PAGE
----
ANIMAL PEOPLE investigation: Acting head of North Shore Animal League cleared of old allegations; MAY BE NAMED PRESIDENT OF $59 MILLION HUMANE SOCIETY

From ANIMAL PEOPLE, May 1993:

PORT WASHINGTON, New York––An intensive ANIMAL PEOPLE
investigation of allegations raised against acting North Shore Animal League chief exec-
utive officer J. John Stevenson by his opponents in an eight-year-old lawsuit has con-
cluded that they have no substance sufficient to call into question his fitness to adminis-
trate the world’s largest humane society.
ANIMAL PEOPLE reviewed more than 300 pages of court documents and
interviewed numerous prominently placed witnesses before grilling Stevenson himself
for six and a half hours. Stevenson suggested the unusually intense session, and drove
three and a half hours each way from his home in Connecticut to participate, he said,
because he saw no other way to lay the long-circulating claims to rest. Although
Stevenson’s opponents discussed some of the issues extensively with The Legal Times in
1990, Stevenson said he hadn’t previously defended himself in public, upon the advice
of his legal counsel to avoid action that could be construed as broadening the case.

Upon wrapping up the probe, ANIMAL PEOPLE advised NSAL cofounder
Elisabeth Lewyt and major sources that the editor and publisher are “satisfied that Mr.
Stevenson is an animal person, a decent and humane man of integrity, who would make
an excellent chief executive officer for NSAL.” This unusual step was taken because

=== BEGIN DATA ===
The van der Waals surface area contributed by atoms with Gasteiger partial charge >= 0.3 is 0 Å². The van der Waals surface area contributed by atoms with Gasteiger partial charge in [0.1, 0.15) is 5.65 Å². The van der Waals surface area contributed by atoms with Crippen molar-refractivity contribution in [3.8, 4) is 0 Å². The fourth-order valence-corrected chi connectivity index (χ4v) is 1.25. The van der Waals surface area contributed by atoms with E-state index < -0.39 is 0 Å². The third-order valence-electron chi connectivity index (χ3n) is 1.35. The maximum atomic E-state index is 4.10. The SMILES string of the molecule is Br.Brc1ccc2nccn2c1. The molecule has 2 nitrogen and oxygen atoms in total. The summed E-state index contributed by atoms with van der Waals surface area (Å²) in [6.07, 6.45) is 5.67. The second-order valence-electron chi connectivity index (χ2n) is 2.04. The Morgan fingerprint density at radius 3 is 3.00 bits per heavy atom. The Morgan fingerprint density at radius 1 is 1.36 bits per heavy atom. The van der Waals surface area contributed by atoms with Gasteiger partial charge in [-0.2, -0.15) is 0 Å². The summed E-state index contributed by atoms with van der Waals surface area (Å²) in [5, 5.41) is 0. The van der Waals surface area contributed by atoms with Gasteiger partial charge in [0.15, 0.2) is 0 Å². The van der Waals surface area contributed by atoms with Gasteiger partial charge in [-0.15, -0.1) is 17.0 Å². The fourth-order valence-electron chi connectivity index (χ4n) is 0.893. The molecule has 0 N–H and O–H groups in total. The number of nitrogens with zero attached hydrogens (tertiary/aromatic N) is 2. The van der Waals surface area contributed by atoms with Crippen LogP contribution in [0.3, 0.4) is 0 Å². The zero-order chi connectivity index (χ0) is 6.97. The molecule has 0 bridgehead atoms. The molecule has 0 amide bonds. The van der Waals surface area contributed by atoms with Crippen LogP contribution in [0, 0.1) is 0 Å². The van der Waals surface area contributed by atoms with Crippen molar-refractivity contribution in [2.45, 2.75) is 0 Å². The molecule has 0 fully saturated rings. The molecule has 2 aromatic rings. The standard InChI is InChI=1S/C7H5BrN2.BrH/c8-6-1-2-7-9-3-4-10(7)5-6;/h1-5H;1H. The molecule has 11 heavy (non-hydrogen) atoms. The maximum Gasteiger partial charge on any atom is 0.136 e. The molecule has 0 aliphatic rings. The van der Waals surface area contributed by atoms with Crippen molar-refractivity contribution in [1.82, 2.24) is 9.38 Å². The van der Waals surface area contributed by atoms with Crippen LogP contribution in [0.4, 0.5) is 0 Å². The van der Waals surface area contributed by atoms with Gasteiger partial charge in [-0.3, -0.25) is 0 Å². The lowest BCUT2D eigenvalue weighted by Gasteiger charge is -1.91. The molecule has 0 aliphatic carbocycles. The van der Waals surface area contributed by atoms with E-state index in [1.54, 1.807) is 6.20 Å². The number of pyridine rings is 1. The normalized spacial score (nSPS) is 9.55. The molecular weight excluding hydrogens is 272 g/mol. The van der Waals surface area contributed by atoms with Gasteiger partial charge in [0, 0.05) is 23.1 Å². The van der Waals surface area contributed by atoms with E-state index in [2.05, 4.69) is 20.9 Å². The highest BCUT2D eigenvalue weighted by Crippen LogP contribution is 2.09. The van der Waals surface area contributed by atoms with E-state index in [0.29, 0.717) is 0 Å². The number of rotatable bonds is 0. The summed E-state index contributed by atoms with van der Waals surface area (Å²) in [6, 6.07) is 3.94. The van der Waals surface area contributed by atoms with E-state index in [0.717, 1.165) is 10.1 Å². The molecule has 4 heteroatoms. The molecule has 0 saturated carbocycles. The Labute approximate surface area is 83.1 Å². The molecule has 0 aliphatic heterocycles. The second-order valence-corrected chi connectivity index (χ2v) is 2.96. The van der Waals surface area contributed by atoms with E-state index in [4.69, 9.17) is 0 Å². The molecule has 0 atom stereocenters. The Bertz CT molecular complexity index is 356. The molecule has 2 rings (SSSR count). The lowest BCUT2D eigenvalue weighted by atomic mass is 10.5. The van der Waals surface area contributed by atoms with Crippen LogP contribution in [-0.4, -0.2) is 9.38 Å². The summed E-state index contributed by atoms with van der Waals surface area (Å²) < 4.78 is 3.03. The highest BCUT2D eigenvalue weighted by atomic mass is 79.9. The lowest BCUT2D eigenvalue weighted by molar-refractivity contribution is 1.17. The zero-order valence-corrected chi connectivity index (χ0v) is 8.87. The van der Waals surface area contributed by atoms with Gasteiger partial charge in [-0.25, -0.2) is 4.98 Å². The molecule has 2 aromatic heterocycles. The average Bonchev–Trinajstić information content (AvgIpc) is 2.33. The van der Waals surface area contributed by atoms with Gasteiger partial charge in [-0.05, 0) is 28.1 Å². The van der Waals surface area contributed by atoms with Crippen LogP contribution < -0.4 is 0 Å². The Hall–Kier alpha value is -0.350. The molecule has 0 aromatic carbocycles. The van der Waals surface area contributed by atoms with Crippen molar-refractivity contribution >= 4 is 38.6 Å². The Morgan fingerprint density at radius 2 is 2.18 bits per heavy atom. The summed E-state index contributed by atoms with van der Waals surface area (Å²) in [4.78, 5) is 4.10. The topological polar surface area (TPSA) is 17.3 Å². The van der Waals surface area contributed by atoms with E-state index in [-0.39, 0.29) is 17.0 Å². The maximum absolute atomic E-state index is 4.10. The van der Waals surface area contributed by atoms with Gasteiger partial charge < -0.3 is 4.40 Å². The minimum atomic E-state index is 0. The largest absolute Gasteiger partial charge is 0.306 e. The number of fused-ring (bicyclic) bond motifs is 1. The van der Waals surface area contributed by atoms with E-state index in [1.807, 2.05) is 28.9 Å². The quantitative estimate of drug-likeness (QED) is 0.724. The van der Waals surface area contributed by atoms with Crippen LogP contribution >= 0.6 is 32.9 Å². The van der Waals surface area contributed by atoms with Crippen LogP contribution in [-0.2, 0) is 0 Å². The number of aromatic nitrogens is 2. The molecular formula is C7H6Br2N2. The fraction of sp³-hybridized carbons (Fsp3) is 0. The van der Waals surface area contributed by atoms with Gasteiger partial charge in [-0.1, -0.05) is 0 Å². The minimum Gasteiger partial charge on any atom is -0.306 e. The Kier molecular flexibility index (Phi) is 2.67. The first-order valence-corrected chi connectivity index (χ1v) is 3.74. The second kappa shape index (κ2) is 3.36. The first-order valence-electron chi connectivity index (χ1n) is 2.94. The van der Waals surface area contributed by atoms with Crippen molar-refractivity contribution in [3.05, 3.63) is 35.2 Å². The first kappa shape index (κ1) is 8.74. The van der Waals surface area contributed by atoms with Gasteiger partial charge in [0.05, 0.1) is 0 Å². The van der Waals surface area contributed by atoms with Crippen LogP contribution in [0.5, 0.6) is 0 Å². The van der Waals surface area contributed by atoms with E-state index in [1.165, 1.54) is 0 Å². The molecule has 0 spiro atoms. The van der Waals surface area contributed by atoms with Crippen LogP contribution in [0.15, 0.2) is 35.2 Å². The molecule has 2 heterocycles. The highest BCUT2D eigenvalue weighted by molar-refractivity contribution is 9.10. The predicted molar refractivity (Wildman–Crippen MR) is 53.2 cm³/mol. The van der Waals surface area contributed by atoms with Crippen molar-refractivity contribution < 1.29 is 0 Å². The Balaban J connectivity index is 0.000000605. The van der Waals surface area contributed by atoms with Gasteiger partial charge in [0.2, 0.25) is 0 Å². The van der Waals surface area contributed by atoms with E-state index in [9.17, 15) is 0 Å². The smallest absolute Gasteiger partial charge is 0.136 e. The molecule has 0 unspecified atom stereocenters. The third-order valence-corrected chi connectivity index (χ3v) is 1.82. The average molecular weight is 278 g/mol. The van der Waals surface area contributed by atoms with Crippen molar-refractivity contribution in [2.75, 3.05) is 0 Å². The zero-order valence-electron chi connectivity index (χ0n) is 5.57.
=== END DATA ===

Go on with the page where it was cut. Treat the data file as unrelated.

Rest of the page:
ANIMAL PEOPLE had become aware that the mere knowledge an investigation was
underway might have caused some individuals to circulate potentially damaging rumors.
As incumbent, highly popular with staff throughout NASL, Stevenson is
believed to be one of at least two and perhaps three strong candidates to succeed David
Ganz as president of the $59 million no-kill shelter, which last year provided more than
$3.5 million to neutering programs and $2.4 million in other funding to animal shelters
throughout the U.S. and Canada. Ganz resigned March 1. The NASL board is expected
to ratify a successor upon receiving the recommendations of a screening committee
reportedly headed by a retired federal judge.
During his four-year tenure with NASL, Stevenson is credited with a leading
part in setting up the shelter outreach programs and in resolving various conflicts among
the 250 NASL employees. Long known for ignoring critics, both actual and imagined,
NASL has become markedly more responsive since Stevenson succeeded Ganz on an
interim basis.
The charges against Stevenson concerned his actions as attorney and board
president of the Humane Family Foundation between December 1984 and April 1988.
The Humane Family Foundation, a conservative animal welfare group, was founded as
Humane Information Services in 1965 by the late Frederick L. Thomsen, a consulting
economist and former USDA director of marketing research, who hired his longtime
assistant Emily Gleockler as secretary/treasurer. She lived in the upper floor of a two-
story house in St. Petersburg, Florida, whose lower floor was the HIS office. Thomsen
also founded a lobbying arm, the National Association for Humane Legislation.
From the beginning, HIS and NAHL stressed reform rather than abolition of
industries that use animals––for instance, in Thomsen’s words in a 1971 newsletter,
“promoting industry-wide adoption of humane methods of killing the many millions of
mink utilized for fur garments,” instead of opposing the wearing of fur. At the time,
this approach was shared by many leading humane organizations. When Thomsen died